Brian, a jockey, suffered a catastrophic brain injury when catapulted into the ground while racing a horse named Solway Dandy in Perth in July 2013.
Brian said, “The paramedics said I was dead for six seconds. But that was just the start. After they got me back, the doctors gave me a 3% chance of survival. After I pulled through that period, I couldn’t open my eyes and was paralysed. After that, I was paralysed down the left-hand side because it was right side of my brain that was injured. I still didn’t know my family; I didn’t even know who I was.”
Brian was rushed to hospital where doctors in Dundee carried out emergency brain surgery and he was then in a coma. Nobody expected him to survive, let alone get back on a horse. Brian spent 157 days in hospital where he began his recovery battling memory loss, as well as physical problems.
Brian said “Being a jockey is my passion, it was my goal to get back. That really helped me, because it was all I wanted to do. I knew I had to be near enough 100% to enable me to even apply and try and get back, so that’s what I did.”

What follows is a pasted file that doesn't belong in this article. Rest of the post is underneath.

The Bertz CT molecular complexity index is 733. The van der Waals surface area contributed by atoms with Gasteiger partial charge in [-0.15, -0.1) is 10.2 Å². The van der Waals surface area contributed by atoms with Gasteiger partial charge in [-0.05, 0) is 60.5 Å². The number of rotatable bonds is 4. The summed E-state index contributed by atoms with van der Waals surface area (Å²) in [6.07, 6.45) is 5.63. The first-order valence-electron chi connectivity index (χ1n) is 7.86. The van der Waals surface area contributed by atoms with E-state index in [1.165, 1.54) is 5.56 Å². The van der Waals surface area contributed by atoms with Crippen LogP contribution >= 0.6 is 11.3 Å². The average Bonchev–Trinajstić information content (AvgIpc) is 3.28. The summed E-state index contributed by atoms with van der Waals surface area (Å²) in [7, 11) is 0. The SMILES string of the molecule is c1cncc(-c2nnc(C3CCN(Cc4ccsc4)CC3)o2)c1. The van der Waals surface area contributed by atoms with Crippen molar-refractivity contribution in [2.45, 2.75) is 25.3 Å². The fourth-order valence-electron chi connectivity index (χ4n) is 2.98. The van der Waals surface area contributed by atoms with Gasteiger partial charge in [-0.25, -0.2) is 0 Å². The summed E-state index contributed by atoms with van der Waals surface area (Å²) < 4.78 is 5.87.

It was working with the Injured Jockeys Fund that meant that Brian came into contact with our Occupational Therapists at Neural Pathways, Rachel Charles and Susannah Giles. He says, “I hadn’t a clue what occupational therapists did before the accident. I was going through a hard time. I didn’t really realise how much it was helping me.”
Rachel and Susannah worked with Brian and his multi-disciplinary team at Jack Berry House, focussing on structure and routine and miraculously it wasn’t long before Brian got back on a horse. He made his racing comeback in July 2015.
Brian said, “It had never been done before. I’ve been told it is apparently the biggest professional sporting comeback in the world, because I actually died for six seconds, and also, don’t forget, first they thought I would die and then they thought if I lived, I would never be able to walk or talk again…never mind be a professional jockey.”